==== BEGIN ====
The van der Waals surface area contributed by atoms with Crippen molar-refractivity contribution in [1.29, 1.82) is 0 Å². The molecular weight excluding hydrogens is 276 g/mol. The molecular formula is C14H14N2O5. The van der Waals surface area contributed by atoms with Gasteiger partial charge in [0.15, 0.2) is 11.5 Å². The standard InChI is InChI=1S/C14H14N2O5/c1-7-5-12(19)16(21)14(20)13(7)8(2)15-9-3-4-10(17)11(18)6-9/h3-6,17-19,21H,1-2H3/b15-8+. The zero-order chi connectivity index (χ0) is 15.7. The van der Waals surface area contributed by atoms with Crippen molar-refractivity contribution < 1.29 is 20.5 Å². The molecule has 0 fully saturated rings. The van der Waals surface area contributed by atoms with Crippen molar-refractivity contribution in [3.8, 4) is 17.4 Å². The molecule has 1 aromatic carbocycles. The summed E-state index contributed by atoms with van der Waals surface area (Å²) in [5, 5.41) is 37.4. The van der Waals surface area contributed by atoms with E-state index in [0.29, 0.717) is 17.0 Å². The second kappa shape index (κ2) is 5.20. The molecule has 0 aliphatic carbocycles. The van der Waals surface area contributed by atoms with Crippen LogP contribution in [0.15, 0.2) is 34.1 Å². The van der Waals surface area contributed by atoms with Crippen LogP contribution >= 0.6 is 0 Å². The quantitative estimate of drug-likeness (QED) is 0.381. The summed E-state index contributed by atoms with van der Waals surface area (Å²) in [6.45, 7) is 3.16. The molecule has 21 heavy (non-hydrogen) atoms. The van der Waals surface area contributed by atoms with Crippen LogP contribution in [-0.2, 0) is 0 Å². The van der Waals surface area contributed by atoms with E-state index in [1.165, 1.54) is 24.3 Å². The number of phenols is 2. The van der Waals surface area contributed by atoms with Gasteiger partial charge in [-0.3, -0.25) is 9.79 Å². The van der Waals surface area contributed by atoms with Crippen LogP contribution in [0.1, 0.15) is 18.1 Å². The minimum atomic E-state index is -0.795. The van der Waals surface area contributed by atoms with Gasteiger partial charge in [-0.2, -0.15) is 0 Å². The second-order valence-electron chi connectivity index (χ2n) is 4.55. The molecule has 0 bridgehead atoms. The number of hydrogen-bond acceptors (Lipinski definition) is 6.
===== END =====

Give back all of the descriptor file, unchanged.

The van der Waals surface area contributed by atoms with Crippen molar-refractivity contribution in [1.29, 1.82) is 0 Å². The molecular weight excluding hydrogens is 276 g/mol. The molecular formula is C14H14N2O5. The van der Waals surface area contributed by atoms with Gasteiger partial charge in [0.15, 0.2) is 11.5 Å². The standard InChI is InChI=1S/C14H14N2O5/c1-7-5-12(19)16(21)14(20)13(7)8(2)15-9-3-4-10(17)11(18)6-9/h3-6,17-19,21H,1-2H3/b15-8+. The zero-order chi connectivity index (χ0) is 15.7. The van der Waals surface area contributed by atoms with Crippen molar-refractivity contribution < 1.29 is 20.5 Å². The molecule has 0 fully saturated rings. The van der Waals surface area contributed by atoms with Crippen molar-refractivity contribution in [3.8, 4) is 17.4 Å². The molecule has 1 aromatic carbocycles. The summed E-state index contributed by atoms with van der Waals surface area (Å²) in [5, 5.41) is 37.4. The van der Waals surface area contributed by atoms with E-state index in [0.29, 0.717) is 17.0 Å². The second kappa shape index (κ2) is 5.20. The molecule has 0 aliphatic carbocycles. The van der Waals surface area contributed by atoms with Crippen LogP contribution in [0.15, 0.2) is 34.1 Å². The van der Waals surface area contributed by atoms with Crippen LogP contribution >= 0.6 is 0 Å². The quantitative estimate of drug-likeness (QED) is 0.381. The summed E-state index contributed by atoms with van der Waals surface area (Å²) in [6.45, 7) is 3.16. The molecule has 21 heavy (non-hydrogen) atoms. The van der Waals surface area contributed by atoms with Crippen LogP contribution in [-0.2, 0) is 0 Å². The van der Waals surface area contributed by atoms with E-state index in [1.165, 1.54) is 24.3 Å². The number of phenols is 2. The van der Waals surface area contributed by atoms with Gasteiger partial charge in [-0.3, -0.25) is 9.79 Å². The van der Waals surface area contributed by atoms with Crippen LogP contribution in [0.1, 0.15) is 18.1 Å². The minimum atomic E-state index is -0.795. The van der Waals surface area contributed by atoms with Gasteiger partial charge in [-0.2, -0.15) is 0 Å². The second-order valence-electron chi connectivity index (χ2n) is 4.55. The molecule has 0 bridgehead atoms. The number of hydrogen-bond acceptors (Lipinski definition) is 6.